4° Society, which is a multitude characterized by order, is a whole which has not absolute unity, but only unity of order. Therefore the science which deals with the operations of a single man is not the same as the science which deals with the operations of the whole of society.
Hence Moral Philosophy is divided into three parts.
The first part deals with the operations of individual man as directed to their end, and is called Ethics or Monastics.
The second part treats of the operations of the domestic multitude, i.e., of the family, and is called Economics or Moral of the family.
The third part is concerned with the operations of the civil multitude, i.e., of civil society, and is called Politics or Moral of civil society.
Monastics, Economics, and Politics are not material parts of one and the same science, but are essentially distinct practical sciences, for the end of individual man, the end of domestic society, and the end of civil society are specifically distinct from each other. […]
822. Politics is wisdom in the order of the practical sciences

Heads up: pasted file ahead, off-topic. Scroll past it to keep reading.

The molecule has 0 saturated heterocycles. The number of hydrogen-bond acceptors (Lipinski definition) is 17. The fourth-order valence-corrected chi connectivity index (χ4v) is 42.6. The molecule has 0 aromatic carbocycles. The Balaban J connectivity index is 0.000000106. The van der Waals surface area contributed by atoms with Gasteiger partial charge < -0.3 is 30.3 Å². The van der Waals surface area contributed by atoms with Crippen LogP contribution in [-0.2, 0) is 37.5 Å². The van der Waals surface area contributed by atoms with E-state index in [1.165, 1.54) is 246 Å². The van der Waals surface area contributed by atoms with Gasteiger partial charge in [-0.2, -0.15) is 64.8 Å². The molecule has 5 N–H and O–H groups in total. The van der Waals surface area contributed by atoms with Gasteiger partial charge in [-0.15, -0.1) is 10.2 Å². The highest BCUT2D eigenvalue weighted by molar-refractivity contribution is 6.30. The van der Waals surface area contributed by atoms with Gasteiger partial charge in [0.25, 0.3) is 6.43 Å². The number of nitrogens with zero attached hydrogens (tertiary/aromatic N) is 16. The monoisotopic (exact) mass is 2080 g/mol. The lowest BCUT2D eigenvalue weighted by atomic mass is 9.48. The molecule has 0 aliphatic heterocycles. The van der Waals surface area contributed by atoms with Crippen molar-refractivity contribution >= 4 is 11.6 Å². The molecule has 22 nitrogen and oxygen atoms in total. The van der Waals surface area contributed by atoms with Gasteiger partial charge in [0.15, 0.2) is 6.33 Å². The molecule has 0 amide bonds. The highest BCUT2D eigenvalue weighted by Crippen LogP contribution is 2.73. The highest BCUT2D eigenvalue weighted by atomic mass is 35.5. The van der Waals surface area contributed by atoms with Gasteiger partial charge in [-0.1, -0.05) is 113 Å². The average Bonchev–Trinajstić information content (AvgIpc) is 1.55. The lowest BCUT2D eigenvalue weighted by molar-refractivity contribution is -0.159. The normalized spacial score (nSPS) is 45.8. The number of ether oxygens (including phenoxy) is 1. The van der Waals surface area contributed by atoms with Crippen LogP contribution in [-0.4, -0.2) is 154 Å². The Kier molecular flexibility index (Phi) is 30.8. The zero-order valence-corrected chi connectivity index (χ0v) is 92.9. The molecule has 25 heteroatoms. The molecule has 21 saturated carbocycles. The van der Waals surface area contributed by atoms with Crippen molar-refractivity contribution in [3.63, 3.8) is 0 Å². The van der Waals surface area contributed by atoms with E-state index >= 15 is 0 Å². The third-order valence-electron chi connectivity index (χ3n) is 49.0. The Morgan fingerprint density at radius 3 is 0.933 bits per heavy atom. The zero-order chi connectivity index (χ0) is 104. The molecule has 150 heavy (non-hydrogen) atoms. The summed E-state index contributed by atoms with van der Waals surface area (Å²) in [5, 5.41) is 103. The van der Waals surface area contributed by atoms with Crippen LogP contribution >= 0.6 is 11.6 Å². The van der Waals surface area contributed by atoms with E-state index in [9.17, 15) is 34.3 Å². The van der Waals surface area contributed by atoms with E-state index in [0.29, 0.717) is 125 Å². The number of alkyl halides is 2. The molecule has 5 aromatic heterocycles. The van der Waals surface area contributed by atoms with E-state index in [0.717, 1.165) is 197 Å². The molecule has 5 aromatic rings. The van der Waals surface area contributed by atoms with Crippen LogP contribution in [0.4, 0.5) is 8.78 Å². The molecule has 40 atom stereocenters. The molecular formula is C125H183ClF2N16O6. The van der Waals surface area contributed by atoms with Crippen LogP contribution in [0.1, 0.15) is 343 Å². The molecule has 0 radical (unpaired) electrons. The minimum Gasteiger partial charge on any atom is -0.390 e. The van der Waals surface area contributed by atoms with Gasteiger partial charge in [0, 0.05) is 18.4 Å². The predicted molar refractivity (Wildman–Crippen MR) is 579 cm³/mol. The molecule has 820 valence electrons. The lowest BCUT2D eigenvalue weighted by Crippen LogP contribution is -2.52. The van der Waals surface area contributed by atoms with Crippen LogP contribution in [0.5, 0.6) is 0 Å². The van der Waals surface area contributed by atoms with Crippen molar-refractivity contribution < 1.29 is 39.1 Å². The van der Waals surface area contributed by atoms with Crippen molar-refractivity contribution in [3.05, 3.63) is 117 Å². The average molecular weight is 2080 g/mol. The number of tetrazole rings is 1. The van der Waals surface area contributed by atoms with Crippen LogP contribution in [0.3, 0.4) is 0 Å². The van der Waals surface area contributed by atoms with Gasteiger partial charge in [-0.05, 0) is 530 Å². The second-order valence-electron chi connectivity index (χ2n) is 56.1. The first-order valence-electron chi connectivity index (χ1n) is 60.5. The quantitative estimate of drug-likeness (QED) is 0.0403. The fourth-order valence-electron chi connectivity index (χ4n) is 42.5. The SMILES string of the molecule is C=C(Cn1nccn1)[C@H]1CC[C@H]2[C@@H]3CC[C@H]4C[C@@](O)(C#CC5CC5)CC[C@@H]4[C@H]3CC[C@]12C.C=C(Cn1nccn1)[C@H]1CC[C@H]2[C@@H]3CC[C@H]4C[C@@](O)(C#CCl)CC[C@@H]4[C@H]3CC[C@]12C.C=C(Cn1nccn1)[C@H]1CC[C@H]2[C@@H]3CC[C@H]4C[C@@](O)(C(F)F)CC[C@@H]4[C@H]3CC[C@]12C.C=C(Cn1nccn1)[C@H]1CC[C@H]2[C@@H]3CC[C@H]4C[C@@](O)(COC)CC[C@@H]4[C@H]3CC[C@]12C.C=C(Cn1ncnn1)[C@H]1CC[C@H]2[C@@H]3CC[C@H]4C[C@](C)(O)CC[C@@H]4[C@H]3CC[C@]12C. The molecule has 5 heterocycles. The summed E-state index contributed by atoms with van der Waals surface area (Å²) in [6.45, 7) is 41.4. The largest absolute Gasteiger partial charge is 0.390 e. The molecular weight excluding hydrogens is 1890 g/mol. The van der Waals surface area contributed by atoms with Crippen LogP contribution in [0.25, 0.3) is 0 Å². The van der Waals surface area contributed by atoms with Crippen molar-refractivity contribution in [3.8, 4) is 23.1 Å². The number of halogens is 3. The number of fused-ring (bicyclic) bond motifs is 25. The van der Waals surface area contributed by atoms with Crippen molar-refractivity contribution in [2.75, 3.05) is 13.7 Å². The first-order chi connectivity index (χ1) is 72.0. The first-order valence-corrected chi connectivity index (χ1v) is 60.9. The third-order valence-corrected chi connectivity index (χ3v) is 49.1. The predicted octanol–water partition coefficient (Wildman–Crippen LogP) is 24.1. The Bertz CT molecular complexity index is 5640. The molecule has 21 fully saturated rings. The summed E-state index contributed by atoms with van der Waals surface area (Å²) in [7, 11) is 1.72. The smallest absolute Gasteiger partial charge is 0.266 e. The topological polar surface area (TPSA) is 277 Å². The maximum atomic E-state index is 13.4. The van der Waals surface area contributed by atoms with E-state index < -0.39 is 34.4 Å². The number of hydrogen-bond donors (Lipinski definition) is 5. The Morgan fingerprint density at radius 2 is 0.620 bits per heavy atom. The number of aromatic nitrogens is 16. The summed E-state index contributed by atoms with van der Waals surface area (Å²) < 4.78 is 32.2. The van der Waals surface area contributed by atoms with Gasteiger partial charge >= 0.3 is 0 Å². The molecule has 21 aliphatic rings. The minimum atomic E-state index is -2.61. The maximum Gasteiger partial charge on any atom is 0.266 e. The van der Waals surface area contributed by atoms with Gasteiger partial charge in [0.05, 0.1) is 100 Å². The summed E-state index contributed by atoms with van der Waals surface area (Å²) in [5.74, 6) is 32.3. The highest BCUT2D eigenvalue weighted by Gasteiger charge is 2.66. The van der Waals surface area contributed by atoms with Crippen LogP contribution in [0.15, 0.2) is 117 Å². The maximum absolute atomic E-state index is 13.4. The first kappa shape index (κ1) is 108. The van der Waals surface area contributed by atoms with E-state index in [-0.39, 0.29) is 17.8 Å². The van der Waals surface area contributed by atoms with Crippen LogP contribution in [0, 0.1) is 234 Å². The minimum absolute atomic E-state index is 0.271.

1° A science is wisdom when it considers things according to their first principles. But the ends of the practical sciences are their principles. Therefore the science which considers human acts in relation to their ultimate end is wisdom in the order of the practical sciences. But Politics deals with human acts as related to their ultimate end, i.e., to happiness.
Since it is only in civil or political society that man can attain natural happiness, happiness is the end with which Politics is properly concerned. Hence, just as Metaphysics is wisdom in the order of the speculative sciences, so Politics is wisdom in the order of the practical sciences.
2° Certain scholastics, as Liberatore and Zigliara, distinguish between two aspects of human acts. They maintain that a human act may be considered a) either in itself, i.e., in relation to its ultimate end, b) or in its relation to persons other than its author.
Because of these two aspects of human acts, they divide Moral Philosophy into two parts:
a. Ethics, whose object is human acts in themselves, i.e., in relation to their ultimate end;
b. Natural Law (Jus Naturale), whose object is the moral relations between different persons, i.e., human acts as just or unjust.
This division is inadmissible because there is no opposition between the parts, and especially because it destroys the nature of political science, which is concerned with human acts in relation to their natural end.